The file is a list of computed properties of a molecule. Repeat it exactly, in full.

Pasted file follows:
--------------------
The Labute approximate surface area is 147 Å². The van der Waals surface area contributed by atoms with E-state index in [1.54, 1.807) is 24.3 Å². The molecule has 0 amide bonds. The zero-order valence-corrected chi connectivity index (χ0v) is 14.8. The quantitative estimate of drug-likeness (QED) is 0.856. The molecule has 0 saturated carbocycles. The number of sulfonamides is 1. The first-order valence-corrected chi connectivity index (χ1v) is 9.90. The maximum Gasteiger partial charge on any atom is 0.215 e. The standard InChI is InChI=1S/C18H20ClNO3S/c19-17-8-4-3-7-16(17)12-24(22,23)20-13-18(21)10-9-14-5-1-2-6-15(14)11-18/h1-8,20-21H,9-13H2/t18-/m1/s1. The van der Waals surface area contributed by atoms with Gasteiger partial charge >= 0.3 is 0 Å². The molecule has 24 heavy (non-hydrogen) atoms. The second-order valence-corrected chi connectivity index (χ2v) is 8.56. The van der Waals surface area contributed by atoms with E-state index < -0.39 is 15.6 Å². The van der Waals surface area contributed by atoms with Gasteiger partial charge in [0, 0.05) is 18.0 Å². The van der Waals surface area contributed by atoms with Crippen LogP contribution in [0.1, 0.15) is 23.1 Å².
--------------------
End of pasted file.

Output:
The Labute approximate surface area is 147 Å². The van der Waals surface area contributed by atoms with E-state index in [1.54, 1.807) is 24.3 Å². The molecule has 0 amide bonds. The zero-order valence-corrected chi connectivity index (χ0v) is 14.8. The quantitative estimate of drug-likeness (QED) is 0.856. The molecule has 0 saturated carbocycles. The number of sulfonamides is 1. The first-order valence-corrected chi connectivity index (χ1v) is 9.90. The maximum Gasteiger partial charge on any atom is 0.215 e. The standard InChI is InChI=1S/C18H20ClNO3S/c19-17-8-4-3-7-16(17)12-24(22,23)20-13-18(21)10-9-14-5-1-2-6-15(14)11-18/h1-8,20-21H,9-13H2/t18-/m1/s1. The van der Waals surface area contributed by atoms with Gasteiger partial charge >= 0.3 is 0 Å². The molecule has 24 heavy (non-hydrogen) atoms. The second-order valence-corrected chi connectivity index (χ2v) is 8.56. The van der Waals surface area contributed by atoms with E-state index < -0.39 is 15.6 Å². The van der Waals surface area contributed by atoms with Gasteiger partial charge in [0, 0.05) is 18.0 Å². The van der Waals surface area contributed by atoms with Crippen LogP contribution in [0.1, 0.15) is 23.1 Å².